The Fallout After World War 1 And The Great Depression

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The fallout after the World War 1 and the Great Depression saw the emergence of a literary preoccupation with the idea of fragmentation, and a 'cubist application ' to literature as a means of representing the 20th Century 'modern ' reality. Authors, poets, artists etc saw; cubism, expressionism and fragmentation as the best vehicles to depict the incomplete, broken lives of their subjects. With both modern and post modern literature making a conscious break away from previous realism, 20thC literature employed and explored subjectivism, whereby the author turned from the typical external reality to the inner consciousness of a character or subject, to reflect a motif/ theme as a whole. Modernist literature did so by exploring fragmentation in terms of narrative, how a character was constructed, the formation of passages and chapters, and how events unfolded. This typically surmounted to the creation of a sense of a chaotic universe, metaphysically unfounded, laced with the subconscious fears of characters and notions of alienation.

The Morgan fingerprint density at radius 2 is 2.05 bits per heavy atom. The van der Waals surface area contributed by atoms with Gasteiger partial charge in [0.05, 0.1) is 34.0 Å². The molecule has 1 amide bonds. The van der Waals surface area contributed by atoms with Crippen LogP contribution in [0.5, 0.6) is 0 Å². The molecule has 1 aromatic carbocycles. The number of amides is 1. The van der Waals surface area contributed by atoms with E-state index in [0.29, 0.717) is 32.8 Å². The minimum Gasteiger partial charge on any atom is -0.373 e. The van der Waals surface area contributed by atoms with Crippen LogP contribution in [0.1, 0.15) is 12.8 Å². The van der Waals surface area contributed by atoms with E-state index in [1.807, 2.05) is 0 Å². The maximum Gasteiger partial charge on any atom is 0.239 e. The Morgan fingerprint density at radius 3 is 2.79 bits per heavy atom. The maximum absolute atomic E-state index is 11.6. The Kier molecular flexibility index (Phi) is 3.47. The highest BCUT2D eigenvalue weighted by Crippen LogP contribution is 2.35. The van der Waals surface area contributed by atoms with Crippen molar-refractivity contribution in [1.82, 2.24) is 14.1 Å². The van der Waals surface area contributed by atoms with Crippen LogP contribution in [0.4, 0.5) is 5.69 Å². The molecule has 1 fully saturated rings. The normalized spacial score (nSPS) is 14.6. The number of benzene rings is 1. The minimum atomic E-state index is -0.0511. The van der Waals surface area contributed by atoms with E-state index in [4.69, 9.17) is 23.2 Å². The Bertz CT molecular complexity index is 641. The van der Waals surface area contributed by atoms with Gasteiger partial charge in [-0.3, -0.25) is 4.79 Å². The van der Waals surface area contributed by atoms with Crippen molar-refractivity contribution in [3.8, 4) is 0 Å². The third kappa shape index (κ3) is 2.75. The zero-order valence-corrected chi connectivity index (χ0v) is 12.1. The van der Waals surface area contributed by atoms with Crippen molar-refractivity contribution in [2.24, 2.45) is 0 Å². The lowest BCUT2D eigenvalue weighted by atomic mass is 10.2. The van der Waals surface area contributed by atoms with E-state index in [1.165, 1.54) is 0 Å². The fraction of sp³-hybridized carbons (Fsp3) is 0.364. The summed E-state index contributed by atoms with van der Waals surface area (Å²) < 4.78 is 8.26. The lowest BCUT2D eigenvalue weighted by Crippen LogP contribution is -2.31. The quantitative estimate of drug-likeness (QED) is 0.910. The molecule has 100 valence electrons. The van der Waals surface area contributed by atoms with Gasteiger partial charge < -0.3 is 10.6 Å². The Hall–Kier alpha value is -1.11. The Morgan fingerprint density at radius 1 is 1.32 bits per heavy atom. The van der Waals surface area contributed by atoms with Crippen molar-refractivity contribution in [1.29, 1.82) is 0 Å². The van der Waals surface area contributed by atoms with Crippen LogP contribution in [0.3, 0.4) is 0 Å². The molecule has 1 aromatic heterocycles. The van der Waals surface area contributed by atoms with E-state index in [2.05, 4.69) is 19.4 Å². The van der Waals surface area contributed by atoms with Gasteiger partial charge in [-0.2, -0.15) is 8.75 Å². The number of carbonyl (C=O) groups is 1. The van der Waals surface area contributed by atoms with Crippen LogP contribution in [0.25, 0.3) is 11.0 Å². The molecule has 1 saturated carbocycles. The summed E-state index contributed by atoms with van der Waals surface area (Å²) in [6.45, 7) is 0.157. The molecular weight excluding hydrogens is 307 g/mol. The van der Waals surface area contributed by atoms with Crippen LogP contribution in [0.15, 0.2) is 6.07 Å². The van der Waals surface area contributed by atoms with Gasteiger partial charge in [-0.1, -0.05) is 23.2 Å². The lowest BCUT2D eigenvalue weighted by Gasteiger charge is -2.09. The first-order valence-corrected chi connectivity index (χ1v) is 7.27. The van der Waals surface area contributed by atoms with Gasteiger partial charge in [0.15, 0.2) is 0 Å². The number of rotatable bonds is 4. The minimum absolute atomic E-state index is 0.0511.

This was successfully created by reconsidering and challenging the established conventions of 'perspective '. Illustrated through 'relativity ', artists combined visual consideration and memory into a concentrated 'still ' which they felt best documented the age in an abstract form, but which was wholly all the more realistic. This form was not only retained for art but stretched into prominent literature; several authors best deployed
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